Cottonwood includes several species of the genus Populus. Most important are eastern cottonwood (P. deltoides and varieties), also known as Carolina poplar and whitewood; swamp cottonwood (P. heterophylla), also known as cottonwood, river cottonwood, and swamp poplar; black cottonwood (P. trichocarpa); and balsam poplar (P. balsamifera). Eastern and swamp cottonwood grow throughout the eastern half of the United States. Greatest production of lumber is in the Southern and Central States. Black cottonwood grows on the West Coast and in western Montana, northern Idaho, and western Nevada. Balsam poplar grows from Alaska across Canada and in the northern Great Lakes States.
The heartwood of cottonwood is grayish white to light brown. The sapwood is whitish and merges gradually with the heartwood. The wood is comparatively uniform in texture and generally straight grained. It is odorless when well dried. Eastern cottonwood is moderately low in bending and compressive strength, moderately stiff, moderately soft, and moderately low in ability to resist shock. Most strength properties of black cottonwood are slightly lower than those of eastern cottonwood. Both eastern and black cottonwood have moderately high shrinkage. Some cottonwood is difficult to work with tools because of its fuzzy surface, which is mainly the result of tension wood.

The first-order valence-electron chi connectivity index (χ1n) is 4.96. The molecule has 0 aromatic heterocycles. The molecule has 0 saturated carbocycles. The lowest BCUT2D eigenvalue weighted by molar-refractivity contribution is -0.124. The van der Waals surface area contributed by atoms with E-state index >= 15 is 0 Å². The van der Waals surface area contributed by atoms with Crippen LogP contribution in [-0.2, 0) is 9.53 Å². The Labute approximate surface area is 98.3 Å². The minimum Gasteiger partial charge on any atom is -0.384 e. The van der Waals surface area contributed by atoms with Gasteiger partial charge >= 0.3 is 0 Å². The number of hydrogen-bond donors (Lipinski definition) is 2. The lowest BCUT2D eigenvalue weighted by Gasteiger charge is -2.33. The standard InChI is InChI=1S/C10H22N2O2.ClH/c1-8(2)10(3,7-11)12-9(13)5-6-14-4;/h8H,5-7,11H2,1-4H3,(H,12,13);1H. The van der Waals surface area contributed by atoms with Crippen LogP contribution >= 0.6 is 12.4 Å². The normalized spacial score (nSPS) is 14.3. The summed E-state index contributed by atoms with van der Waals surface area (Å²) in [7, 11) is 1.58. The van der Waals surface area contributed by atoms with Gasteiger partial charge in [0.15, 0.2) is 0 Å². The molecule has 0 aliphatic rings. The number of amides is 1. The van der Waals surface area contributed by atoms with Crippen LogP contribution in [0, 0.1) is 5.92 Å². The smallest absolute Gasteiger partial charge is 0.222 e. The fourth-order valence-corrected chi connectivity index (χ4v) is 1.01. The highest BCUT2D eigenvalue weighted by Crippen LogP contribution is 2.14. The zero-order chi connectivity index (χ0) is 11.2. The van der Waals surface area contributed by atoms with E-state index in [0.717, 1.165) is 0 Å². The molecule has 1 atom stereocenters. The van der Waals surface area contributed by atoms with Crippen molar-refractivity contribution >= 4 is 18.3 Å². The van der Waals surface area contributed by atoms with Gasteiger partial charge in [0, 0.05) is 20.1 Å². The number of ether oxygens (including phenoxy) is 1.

Cottonwood is used principally for lumber, veneer, pulpwood, excelsior, and fuel. Lumber and veneer are used primarily for boxes, crates, baskets, and pallets.
*Much of the base wood information presented here is made available by the USDA FPL FS. If you are interested in a much more technical description of wood properties, I encourage you to visit the source.